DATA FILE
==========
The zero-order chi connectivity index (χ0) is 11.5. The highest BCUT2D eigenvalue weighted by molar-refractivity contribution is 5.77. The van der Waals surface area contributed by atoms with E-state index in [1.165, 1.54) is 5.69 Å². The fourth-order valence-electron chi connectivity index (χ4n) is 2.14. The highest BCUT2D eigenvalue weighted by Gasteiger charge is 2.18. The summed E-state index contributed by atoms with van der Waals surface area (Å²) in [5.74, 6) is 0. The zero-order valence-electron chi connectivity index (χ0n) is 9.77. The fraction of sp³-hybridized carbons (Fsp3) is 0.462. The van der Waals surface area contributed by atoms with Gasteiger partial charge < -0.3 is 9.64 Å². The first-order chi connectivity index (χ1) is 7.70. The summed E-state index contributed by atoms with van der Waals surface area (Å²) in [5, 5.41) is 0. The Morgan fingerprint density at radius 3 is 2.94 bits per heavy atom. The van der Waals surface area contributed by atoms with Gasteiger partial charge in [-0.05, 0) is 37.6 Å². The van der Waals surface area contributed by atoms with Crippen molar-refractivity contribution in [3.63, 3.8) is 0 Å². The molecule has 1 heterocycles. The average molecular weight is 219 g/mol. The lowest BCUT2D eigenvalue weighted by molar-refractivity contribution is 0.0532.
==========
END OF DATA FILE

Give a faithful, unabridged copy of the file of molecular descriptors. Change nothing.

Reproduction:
The zero-order chi connectivity index (χ0) is 11.5. The highest BCUT2D eigenvalue weighted by molar-refractivity contribution is 5.77. The van der Waals surface area contributed by atoms with E-state index in [1.165, 1.54) is 5.69 Å². The fourth-order valence-electron chi connectivity index (χ4n) is 2.14. The highest BCUT2D eigenvalue weighted by Gasteiger charge is 2.18. The summed E-state index contributed by atoms with van der Waals surface area (Å²) in [5.74, 6) is 0. The zero-order valence-electron chi connectivity index (χ0n) is 9.77. The fraction of sp³-hybridized carbons (Fsp3) is 0.462. The van der Waals surface area contributed by atoms with Gasteiger partial charge < -0.3 is 9.64 Å². The first-order chi connectivity index (χ1) is 7.70. The summed E-state index contributed by atoms with van der Waals surface area (Å²) in [5, 5.41) is 0. The Morgan fingerprint density at radius 3 is 2.94 bits per heavy atom. The van der Waals surface area contributed by atoms with Gasteiger partial charge in [-0.05, 0) is 37.6 Å². The van der Waals surface area contributed by atoms with Crippen molar-refractivity contribution in [3.63, 3.8) is 0 Å². The molecule has 1 heterocycles. The average molecular weight is 219 g/mol. The lowest BCUT2D eigenvalue weighted by molar-refractivity contribution is 0.0532.